How drinking alcohol can contribute to hair loss
Drinking excessively can negatively impact your health across the board.
From contributing to nutritional deficiencies to spiking blood sugar levels, to dehydration, to increased stress levels and poor sleep quality, alcohol consumption can wreak havoc on our bodies, which can trigger hair loss.
Here are the ways excessive alcohol consumption can contribute to hair loss:
Nutritional deficiencies and malnutrition
This isn't just a case of not getting enough veggies because you've been ordering junk food on Uber Eats too often after a big night (although a poor diet can definitely be a factor in nutrient deficiency).
Rather, excessive alcohol consumption can actually stop the body from absorbing vital nutrients properly.
The US-based National Institute on Alcohol Abuse and Alcoholism (NIAAA) reports that "alcohol inhibits the breakdown of nutrients into usable molecules", and that it can "[impair] nutrient absorption by damaging the cells lining the stomach and intestines".
When that happens, it can trigger a condition called telogen effluvium (TE). This is a type of stress-induced hair loss where your hair cycles out of the growth phase too quickly.
Your hair follicles don’t replenish themselves as they're supposed to, so your hair thins out as it continues to shed excessively.
Thyroid problems associated with drinking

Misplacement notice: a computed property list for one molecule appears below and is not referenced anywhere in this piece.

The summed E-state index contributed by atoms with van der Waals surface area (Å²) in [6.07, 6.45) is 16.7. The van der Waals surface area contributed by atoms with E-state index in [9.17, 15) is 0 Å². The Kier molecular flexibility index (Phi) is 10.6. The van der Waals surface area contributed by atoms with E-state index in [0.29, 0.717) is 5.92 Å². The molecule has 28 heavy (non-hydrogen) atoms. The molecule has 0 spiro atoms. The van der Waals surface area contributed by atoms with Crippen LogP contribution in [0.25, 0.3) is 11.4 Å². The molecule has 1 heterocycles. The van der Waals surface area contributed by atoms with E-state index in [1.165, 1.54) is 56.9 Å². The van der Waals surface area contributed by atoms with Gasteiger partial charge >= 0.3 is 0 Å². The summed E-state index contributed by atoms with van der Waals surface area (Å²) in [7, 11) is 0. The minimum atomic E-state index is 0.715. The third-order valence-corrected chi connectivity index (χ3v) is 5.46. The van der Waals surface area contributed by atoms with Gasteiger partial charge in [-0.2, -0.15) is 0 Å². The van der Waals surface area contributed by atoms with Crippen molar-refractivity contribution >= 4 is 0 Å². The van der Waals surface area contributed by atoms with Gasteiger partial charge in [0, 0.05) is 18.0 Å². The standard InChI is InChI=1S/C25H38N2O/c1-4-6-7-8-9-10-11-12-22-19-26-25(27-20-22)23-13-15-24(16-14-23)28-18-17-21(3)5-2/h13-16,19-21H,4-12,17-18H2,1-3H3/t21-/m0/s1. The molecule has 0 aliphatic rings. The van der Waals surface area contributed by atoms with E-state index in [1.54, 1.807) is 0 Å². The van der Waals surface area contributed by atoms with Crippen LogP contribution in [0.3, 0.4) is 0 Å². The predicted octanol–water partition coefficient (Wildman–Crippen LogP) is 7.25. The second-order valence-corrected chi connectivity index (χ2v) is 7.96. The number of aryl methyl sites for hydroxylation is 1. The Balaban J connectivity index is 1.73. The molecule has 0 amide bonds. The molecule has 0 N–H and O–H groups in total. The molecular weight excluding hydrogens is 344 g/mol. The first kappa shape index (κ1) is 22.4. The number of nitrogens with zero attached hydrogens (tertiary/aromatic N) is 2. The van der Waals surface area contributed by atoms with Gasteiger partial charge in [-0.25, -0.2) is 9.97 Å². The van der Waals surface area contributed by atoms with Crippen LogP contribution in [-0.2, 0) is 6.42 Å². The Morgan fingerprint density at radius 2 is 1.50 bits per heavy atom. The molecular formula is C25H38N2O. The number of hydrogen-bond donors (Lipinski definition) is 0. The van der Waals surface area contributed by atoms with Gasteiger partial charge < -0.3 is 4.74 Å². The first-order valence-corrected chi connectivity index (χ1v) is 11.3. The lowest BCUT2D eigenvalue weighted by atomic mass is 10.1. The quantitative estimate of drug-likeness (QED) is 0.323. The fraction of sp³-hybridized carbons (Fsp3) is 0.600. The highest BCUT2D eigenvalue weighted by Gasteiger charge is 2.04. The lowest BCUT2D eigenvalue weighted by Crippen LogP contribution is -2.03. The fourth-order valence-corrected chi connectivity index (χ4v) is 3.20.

Alcohol abuse can affect your thyroid, which can affect your day-to-day bodily functions, including your hair growth cycle.
In cases of severe thyroid conditions, like hypothyroidism or hyperthyroidism, it's possible to experience widespread hair thinning that affects the whole scalp.
Essentially, preservatives are in everything we consume and use. They're in our food, our medications, our grooming products, and yes, our alcohol. The job of preservatives is to kill off bacteria.
While preservatives are there to make sure that our foods and beverages have a longer shelf life, they don't necessarily do our bodies any good.
In fact, once we've consumed these preservatives, they can actually end up killing off the 'good' bacteria we have in our bodies. Without good bacteria, we can develop health issues that can contribute to hair loss.
Bad sleep quality
You may think that because alcohol can cause drowsiness, sleep wouldn't be an issue, but that's not the case. See, the sleep you get after excessive drinking is usually low-quality sleep.
Poor quality sleep can spike stress and cortisol levels, which can, in turn, trigger telogen effluvium.
Although it may seem like drinking can help 'take the edge off' after a stressful day, heavy alcohol consumption may actually be one of the main causes of stress to begin with.
As we mentioned, poor sleep quality has a huge impact on our stress levels, and that can trigger telogen effluvium.
Stress is also linked to lowered oxygen intake, which can affect hair health. Lower oxygen levels mean that there's less oxygen for the hair follicles to use, leaving hair dehydrated and prone to breakages and thinning.
Blood sugar spikes
Frequent spikes in blood sugar have been linked to male pattern baldness.
Alcoholic drinks often contain a lot of sugar, and if you're a heavy drinker, this can eventually result in insulin resistance and contribute to alcoholic diabetes.
On the hair front, insulin resistance can spike your insulin and androgens, which can encourage hair loss.